What is sar
The effect mobile phone radiation has on human health is the subject of recent interest and study, as a result of the enormous increase in mobile phone usage throughout the world (as of June 2009, there were more than 4.3 billion users worldwide). Mobile phones use electromagnetic radiation in the microwave range, which some believe may be harmful to human health. Other digital wireless systems, such as data communication networks, produce similar radiation.
A large body of research exists, both epidemiological and experimental, in non-human animals and in humans, of which the majority shows no definite causative relationship between exposure to mobile phones and harmful biological effects in humans.
The World Health Organization, based upon the majority view of scientific and medical communities, has stated that cancer is unlikely to be caused by cellular phones or their base stations and that reviews have found no convincing evidence for other health effects. Some national radiation advisory authorities have recommended measures to minimize exposure to their citizens as a precautionary approach.
So what is SAR?
Specific absorption rate (SAR) is a measure of the rate at which energy is absorbed by the body when exposed to a radio frequency (RF) electromagnetic field. It is defined as the power absorbed per mass of tissue and has units of watts per kilogram (W/kg).SAR is usually averaged either over the whole body, or over a small sample volume (typically 1 g or 10 g of tissue). The value cited is then the maximum level measured in the body part studied over the stated volume or mass.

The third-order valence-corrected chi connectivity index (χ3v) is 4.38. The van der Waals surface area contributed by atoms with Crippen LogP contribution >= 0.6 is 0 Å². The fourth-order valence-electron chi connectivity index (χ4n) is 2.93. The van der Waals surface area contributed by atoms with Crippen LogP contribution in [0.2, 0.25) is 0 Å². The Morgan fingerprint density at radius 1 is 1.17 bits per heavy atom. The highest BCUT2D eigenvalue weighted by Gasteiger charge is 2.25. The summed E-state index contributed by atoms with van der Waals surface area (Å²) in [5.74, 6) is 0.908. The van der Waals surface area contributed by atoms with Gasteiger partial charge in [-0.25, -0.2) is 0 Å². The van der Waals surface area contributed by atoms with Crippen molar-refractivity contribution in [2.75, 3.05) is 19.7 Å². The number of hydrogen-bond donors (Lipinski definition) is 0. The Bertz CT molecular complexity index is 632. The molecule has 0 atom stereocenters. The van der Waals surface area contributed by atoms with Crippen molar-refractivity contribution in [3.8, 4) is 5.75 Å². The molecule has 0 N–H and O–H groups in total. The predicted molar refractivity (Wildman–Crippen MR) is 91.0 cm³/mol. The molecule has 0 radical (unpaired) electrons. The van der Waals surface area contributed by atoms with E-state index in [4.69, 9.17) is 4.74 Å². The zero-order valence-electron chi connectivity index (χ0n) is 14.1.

The exposure guidelines for mobile devices employ a unit of measurement known as the Specific Absorption Rate or SAR. The SAR limit stated in the ICNIRP guidelines is 2.0 watts/kilogram (W/kg) averaged over ten grams of tissue. Tests for SAR are conducted using standard operating positions with the device transmitting at its highest certified power level in all tested frequency bands. The actual SAR level of an operating device can be below the maximum value because the device is designed to use only the power required to reach the network. That amount changes depending on a number of factors such as how close you are to a network base station. The highest SAR value under the ICNIRP guidelines for use of the device at the ear is 0.97 W/kg.
Every mobile phone model is tested for radio wave emissions. A measurement is made using an internationally agreed method that meets government and regulatory standards. This gives the SAR value, which must be below an agreed level. Only mobile phones that pass this test are allowed to go on sale.